GAINESVILLE, FL (FR) – He was called the “beer boogieman” in the Florida beach community of Bradenton. Bill Gunter would run into convenience stores at night and steal two to three cases of beer, along with some potato chips. “I did this every night one summer until I got caught,” he admitted.
“I was on my way out of this one store with a couple of cases of beer. It was the sixth time that summer I had done this … and it was in broad daylight. Before I knew it, I was arrested and charged with petty larceny.”
When he was 15-years-old, Bill was well-known around town in the bar scene – and was well on his way to becoming an alcoholic. “I would be sleeping in class and all of a sudden I would get a craving for a beer. I was a borderline alcoholic and came to school stoned all the time.” He was 15-years-old when he was arrested for the first time. The second arrest came at age 16. That began what he called a “three-week fight” with his parents. “Then everything went downhill,” he said.
Drugs and alcohol had been a part of Bill’s life since his childhood. He smoked his first joint when he was in the 5th grade. From marijuana, he went onto LSD, reds, valium and speed. Although he played football, he never trained or lifted weights, but stayed stoned most of the time. “My parents found pot and rolling papers in my laundry,” he added. “I smoked pot in my room, and pretty much did what I wanted to do because my parents were scared of me.”
Along with drugs, Bill also got into fights: “One night I beat up six guys and kicked in someone’s door. I went home and cried myself to sleep. I felt out of control because of my temper. I thought I was going crazy.” He would often “black out” after hitting the person the first few times. “One night I had a fight with this other guy, and I blacked out. I regained consciousness when they took him in the ambulance. My lips were busted and people told me that I kicked him. But I didn’t remember a thing.”
That year, Bill contracted pneumonia and went into the hospital with a 105 degree fever. While in the intensive care unit, a friend’s father brought a Bible for him to read. Bill began to read it through the ensuing years of drugs and violence.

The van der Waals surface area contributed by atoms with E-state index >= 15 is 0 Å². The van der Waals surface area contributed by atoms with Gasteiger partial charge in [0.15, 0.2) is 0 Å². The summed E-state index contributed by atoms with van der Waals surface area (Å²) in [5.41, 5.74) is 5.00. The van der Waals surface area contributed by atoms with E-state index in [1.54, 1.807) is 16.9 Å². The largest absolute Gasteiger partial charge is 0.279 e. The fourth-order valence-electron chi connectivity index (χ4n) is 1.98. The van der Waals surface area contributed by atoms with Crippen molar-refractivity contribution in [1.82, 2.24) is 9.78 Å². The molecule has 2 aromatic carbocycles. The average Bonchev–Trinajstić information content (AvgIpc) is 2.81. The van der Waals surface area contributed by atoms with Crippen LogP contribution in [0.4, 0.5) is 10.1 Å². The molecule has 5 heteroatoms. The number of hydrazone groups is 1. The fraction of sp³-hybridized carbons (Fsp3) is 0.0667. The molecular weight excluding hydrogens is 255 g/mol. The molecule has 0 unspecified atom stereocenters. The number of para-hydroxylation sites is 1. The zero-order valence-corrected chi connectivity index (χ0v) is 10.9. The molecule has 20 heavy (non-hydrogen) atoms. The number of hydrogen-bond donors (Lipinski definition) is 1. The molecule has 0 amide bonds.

The fights and drugs came to a climax during his senior year in high school when his friends would leave parties because he was there. “Everyone was afraid of Bill,” said Jim Smith, his best friend. “They would leave the party because of him. I told him I thought he was insane.” Bill began to get desperate: “People thought I was crazy, and I thought about suicide. One night I prayed, ‘Lord I need help.’”
A scholarship to play football at a major university was Bill’s dream. But if a scholarship didn’t work out, Bill had already planned his alternative occupation: to work with a cocaine dealer as a thug. “I was on my way to it already. I was hired once – I drove by and shot at a man’s house and broke his windows. I told the dealer that if I didn’t get a football scholarship, I wanted to work for him.”
Several scholarship offers did come, however. “I was committed to go to Miami University, but I changed my mind and decided to go to the University of Florida. I believe I was directed by God, even though I didn’t know it.” The month before he left for Gainesville, Bill pulled a gun on a man and told him, “I’m going to blow your brains out if you don’t quit messing around with my girlfriend.” Two girls jumped on him, and he beat them up. However, he says, “If it weren’t for them, I think I would have killed him.”
When Bill arrived at the University of Florida, his father had a stroke and went into the hospital. “My father was supposed to die,” he related. “I was really hurt because I remembered the way I treated him. I had never ever told him that I loved him. I got so sick that I could barely eat for a week.”
The emotional turmoil over his father’s illness, coupled with his own personal desperation, began to bring Bill to his knees. Two weeks later, he received a dinner invitation from a young man in the Maranatha Church at the University of Florida. After hearing about the love of Jesus, Bill became a Christian. “Out of the depths of my sin, God could answer my prayer!” he said. “And there was an automatic change. The Lord put me in the right place because I had worn out my welcome in hell. All I wanted to do was die.” After he became a Christian, he immediately returned to his dorm and shared with his best friend Jim.
“I flipped out when he told me he got saved,” admitted Jim. “I thought, ‘If God can change Bill, then He can change me.’” Before the day was over, Jim had also become a Christian.
A national racquetball champion, Jim said that he and Bill then decided to return to Bradenton for a visit: “People just sat there and shook their heads when we told them that we loved them and we loved Jesus! When we walked into the parties our friends would try to put a beer into our hands. But we always walked in with milk and would share with them about Jesus. Now they’re calling Bill a ‘Christian Weirdo,’ and expecting it to last no longer than a month. But I know it’s going to last for life.”
Today, Bill Gunter is a new man. Besides playing defensive tackle for the University of Florida Gators, he preaches open-air on the campus about the life-changing power of Jesus Christ. He tells students passing in front of the Turlington Hall classroom building, “I would have killed myself if I hadn’t found God. I praise the Lord for snatching me from hell!”